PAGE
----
Although not being a syntax guru, the idiom you presented is definitely
not equivalent. do_more_stuff will also be called if an exception was
caught and not reraised while code in the “else” branch is only invoked
if
there was no exception raised.

That said, my wild guess would be that in the code fragment
(apologies for using different method names):

begin
foo
rescue
bar
else
baz
finally

“finally” is Java - you probably meant “ensure”.

quux

end

(sic - messiest code excerpt ever)

if #foo didn’t raise an Exception, the order of executions would be
#foo, #baz, and then #quux. That is, unless the else is nothing more
than no-op syntactic sugar for just putting the statements after a
begin / rescue / finally block.

As Mark said, a rough equivalent is to put code in the else part
directly before the first rescue. But they do not have the same
semantics! The difference is that all exceptions raised between “begin”
and “rescue” are potentially subject to exception handling on one of the
“rescue” branches. This is not true for code in the “else” branch.

Another reason to put code into the else branch is documentation. It’s
visibly clear that this code does not belong to the main functionality
of
the begin end block but that it’s intended to act on successfull
execution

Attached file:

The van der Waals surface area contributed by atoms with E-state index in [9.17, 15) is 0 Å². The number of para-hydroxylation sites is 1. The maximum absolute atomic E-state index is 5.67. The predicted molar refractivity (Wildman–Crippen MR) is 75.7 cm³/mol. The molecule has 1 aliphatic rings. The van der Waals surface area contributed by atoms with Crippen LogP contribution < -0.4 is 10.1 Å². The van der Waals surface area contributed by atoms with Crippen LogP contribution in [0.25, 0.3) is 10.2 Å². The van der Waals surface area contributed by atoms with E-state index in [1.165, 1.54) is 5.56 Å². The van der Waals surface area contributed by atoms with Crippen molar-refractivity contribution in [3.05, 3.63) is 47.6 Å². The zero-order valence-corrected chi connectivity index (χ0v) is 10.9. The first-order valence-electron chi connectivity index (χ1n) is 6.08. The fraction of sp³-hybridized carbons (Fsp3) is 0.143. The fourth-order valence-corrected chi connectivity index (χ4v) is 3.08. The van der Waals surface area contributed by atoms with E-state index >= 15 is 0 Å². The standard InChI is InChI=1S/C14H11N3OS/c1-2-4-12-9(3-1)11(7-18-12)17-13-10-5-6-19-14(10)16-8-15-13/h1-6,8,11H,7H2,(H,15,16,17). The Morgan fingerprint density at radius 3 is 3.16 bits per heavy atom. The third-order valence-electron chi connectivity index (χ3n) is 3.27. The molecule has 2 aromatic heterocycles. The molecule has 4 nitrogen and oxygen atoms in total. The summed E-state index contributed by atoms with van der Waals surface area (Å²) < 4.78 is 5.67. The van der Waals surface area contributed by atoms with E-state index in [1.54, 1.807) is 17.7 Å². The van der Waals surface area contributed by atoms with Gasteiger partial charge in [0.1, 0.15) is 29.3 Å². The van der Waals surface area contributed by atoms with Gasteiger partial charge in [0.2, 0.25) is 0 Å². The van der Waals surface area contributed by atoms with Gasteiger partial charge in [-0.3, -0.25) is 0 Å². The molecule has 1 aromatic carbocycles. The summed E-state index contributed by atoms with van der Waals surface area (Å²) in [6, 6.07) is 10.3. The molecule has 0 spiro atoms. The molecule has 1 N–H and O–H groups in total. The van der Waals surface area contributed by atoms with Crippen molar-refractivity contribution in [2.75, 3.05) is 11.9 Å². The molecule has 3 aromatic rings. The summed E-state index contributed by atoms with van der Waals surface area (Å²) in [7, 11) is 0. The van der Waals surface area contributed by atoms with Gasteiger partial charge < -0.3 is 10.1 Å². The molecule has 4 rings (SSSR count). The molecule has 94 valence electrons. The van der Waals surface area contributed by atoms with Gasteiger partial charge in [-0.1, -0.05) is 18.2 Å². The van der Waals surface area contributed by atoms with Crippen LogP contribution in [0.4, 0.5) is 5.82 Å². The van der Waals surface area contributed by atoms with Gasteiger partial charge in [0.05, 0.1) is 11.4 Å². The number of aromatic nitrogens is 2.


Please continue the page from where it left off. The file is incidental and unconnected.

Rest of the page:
of the block.

Kind regards

robert

#6

On Feb 7, 2006, at 7:10 AM, Mark V. wrote:


R. Mark V.
Partner, Object Computing, Inc.

I feel like this is one of those features that I’ll need to use maybe
twice. It’ll just lurk there in the back of my head until I come
across a problem where using that ‘else’ is exactly what I’ll need,
and then I’ll be grateful its there. I don’t think it hurts anything
by existing.


#7

I think that sort of control structure would see a lot of use when
you’re programming in a situation where asynchronous exceptions might
be expected.

In a case like that, you might be going a long, catch an exception,
look at it, and then conditionally, have to run off and do something
else immediately, change how you’re handling what you were currently
doing, or maybe just try again.

And in each of those cases, you might have specific sorts of cleanup
code that you need to execute.

With synchronous exceptions, it’s a little less useful since you
pretty much know that just giving it another shot will not help you
get the job done.


#8

On 2/7/06, Christian N. removed_email_address@domain.invalid wrote:

Mark V. removed_email_address@domain.invalid writes:

Even though there is some value to it, I suspect that “else” inside a
“begin” is rarely used. By “rarely”, I mean less that once per hundred
“begin” blocks. I suspect this is because it’s not a well known
feature and ends up making the code a bit harder to understand. I
think I’d typically tend to put the “else” code inside the “begin”
block. Does anyone disagree with this?

What if the “else code” raises an exception to (not) to be cought?

In that case the exception would go to the method that called the
method containing the else … and on up the stack.


#9

Mark V. removed_email_address@domain.invalid writes:

Even though there is some value to it, I suspect that “else” inside a
“begin” is rarely used. By “rarely”, I mean less that once per hundred
“begin” blocks. I suspect this is because it’s not a well known
feature and ends up making the code a bit harder to understand. I
think I’d typically tend to put the “else” code inside the “begin”
block. Does anyone disagree with this?

What if the “else code” raises an exception to (not) to be cought?